Scientific Publications by FDA Staff
J Virol 2006 Dec;80(24):12141-8
Activation of microglia by Borna Disease Virus infection: an in vitro study.
Ovanesov MV, Sauder C, Rubin SA, Richt J, Nath A, Carbone KM, Pletnikov MV
Pletnikov MV (reprint author), Johns Hopkins Univ, Sch Med, Dept Psychiat & Behav Sci, Div Neurobiol, 600 N Wolfe St,CMSC 8-121, Baltimore, MD 21287 USA Johns Hopkins Univ, Sch Med, Dept Psychiat & Behav Sci, Div Neurobiol, Baltimore, MD 21287 USA US FDA, CBER, Bethesda, MD 20014 USA Natl Anim Dis Ctr, Ames, IA USA Johns Hopkins Univ, Dept Neurol, Baltimore, MD 21218 USA Johns Hopkins Univ, Sch Med, Dept Neurosci, Baltimore, MD 21205 USA
Neonatal Borna disease virus (BDV) infection of the rat brain is associated with microglial activation and damage to the certain neuronal populations. Since persistent BDV infection of neurons in vitro is non-cytolytic and non-cytopathic, activated microglia have been suggested to be responsible for neuronal cell death in vivo. However, the mechanisms of activation of microglia in neonatally BDV-infected rat brain have not been investigated. To address these issues, activation of primary rat microglial cells was studied following exposure to purified BDV, to persistently BDV-infected primary cortical neurons or after BDV infection of primary mixed neuron-glial cultures. Neither purified virus nor BDV-infected neurons alone activated primary microglia as assessed by the changes in cell shape or production of the pro-inflammatory cytokines. In contrast, in the BDV-infected primary mixed cultures, we observed proliferation of microglia cells that acquired the round-shape morphology and expressed major histocompatibility complex molecules of class I and II. These manifestations of microglia activation were observed in the absence of direct BDV infection of microglia or overt neuronal toxicity. In addition, compared to uninfected mixed cultures, activation of microglia in BDV-infected mixed cultures was associated with a significantly greater LPS-induced release of tumor necrosis factor-alpha, interleukin 1beta and interleukin 10. Taken together, the present data are the first in vitro evidence that persistent BDV infection of neurons and astrocytes rather than direct exposure to the virus or dying neurons is critical for activating microglia.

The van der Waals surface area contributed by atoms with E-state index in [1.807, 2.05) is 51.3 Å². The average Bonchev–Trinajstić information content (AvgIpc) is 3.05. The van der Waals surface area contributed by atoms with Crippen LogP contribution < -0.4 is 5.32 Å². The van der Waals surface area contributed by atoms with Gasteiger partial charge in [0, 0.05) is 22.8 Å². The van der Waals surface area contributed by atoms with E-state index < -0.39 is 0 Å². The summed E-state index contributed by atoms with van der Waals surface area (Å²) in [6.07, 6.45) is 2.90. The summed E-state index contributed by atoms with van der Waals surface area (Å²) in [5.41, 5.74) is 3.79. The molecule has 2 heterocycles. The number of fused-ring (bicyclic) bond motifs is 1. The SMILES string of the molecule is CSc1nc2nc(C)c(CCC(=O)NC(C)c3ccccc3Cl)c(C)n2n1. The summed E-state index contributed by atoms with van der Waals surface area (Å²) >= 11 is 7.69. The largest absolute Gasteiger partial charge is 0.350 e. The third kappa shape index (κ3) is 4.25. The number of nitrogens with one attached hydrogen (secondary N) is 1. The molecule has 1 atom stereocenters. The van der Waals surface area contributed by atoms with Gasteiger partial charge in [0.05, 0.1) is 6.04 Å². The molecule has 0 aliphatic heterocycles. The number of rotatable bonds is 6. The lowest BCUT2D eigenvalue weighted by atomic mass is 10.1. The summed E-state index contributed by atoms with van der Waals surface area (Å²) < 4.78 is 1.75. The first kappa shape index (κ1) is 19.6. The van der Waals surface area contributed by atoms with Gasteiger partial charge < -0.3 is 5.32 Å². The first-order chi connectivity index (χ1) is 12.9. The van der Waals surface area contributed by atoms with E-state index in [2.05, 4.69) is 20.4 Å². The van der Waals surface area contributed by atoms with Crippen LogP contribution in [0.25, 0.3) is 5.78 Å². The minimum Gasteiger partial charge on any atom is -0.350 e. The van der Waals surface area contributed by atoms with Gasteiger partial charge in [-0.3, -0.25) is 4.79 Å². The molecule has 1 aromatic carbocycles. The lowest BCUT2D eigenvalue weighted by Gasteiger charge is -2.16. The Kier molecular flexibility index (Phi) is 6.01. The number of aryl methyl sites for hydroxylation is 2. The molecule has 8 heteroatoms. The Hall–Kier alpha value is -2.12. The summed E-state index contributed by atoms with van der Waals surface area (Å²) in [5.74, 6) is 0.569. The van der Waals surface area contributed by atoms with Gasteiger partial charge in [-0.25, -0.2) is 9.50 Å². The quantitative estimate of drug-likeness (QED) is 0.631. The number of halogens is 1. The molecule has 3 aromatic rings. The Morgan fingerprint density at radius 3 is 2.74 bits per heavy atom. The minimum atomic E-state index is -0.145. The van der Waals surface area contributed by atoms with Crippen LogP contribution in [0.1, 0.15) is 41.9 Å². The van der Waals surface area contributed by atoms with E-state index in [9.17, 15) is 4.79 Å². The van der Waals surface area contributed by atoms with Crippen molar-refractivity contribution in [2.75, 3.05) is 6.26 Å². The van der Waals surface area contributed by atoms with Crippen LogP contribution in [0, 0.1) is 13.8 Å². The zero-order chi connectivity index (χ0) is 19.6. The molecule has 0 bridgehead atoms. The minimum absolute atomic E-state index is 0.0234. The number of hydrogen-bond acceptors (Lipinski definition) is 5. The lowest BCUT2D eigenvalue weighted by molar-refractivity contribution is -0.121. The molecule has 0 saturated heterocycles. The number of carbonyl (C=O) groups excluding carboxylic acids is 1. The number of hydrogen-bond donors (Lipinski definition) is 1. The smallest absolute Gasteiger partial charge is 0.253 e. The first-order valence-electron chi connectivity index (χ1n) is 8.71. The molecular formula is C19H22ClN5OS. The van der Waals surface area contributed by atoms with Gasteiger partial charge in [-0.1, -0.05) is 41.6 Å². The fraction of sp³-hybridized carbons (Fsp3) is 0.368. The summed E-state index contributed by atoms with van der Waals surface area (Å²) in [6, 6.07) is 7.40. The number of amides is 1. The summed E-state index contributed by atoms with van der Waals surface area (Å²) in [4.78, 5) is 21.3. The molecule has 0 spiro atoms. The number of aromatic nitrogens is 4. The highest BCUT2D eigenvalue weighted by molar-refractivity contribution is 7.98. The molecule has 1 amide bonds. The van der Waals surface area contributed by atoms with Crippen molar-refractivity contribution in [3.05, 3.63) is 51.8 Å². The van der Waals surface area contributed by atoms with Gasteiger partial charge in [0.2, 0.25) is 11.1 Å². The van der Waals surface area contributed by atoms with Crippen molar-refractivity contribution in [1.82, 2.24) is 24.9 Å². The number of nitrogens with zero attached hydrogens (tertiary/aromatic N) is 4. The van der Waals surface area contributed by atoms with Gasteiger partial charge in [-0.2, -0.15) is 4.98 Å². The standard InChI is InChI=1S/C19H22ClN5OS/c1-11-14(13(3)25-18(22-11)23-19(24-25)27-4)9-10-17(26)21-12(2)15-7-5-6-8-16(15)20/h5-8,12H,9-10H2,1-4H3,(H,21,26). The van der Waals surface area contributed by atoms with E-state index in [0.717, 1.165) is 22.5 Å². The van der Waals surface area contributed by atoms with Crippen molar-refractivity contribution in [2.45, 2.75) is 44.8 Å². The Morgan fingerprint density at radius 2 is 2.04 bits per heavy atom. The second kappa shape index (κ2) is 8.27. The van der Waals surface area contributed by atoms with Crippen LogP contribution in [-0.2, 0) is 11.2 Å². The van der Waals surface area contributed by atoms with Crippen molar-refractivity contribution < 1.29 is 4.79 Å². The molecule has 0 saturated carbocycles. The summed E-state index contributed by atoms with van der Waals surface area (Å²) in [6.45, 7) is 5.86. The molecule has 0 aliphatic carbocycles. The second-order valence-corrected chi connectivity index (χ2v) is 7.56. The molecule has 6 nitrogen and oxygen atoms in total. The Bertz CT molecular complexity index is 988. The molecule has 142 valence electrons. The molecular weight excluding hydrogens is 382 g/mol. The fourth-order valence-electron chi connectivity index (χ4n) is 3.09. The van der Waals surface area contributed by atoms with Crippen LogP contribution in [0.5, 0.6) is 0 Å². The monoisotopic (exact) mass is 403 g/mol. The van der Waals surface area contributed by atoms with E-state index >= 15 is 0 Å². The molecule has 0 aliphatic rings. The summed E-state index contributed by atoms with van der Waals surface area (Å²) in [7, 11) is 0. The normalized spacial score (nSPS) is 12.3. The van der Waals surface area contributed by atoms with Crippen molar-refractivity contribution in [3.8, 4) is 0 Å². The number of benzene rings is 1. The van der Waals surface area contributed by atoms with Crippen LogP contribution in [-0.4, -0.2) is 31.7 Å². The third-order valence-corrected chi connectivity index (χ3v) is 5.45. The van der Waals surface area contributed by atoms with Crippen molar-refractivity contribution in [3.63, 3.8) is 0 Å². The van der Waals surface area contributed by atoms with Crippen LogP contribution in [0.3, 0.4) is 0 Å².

|Category: Journal Article|
|PubMed ID: #17020949|
|Includes FDA Authors from Scientific Area(s): Biologics|
|Entry Created: 2011-10-04||Entry Last Modified: 2012-08-29|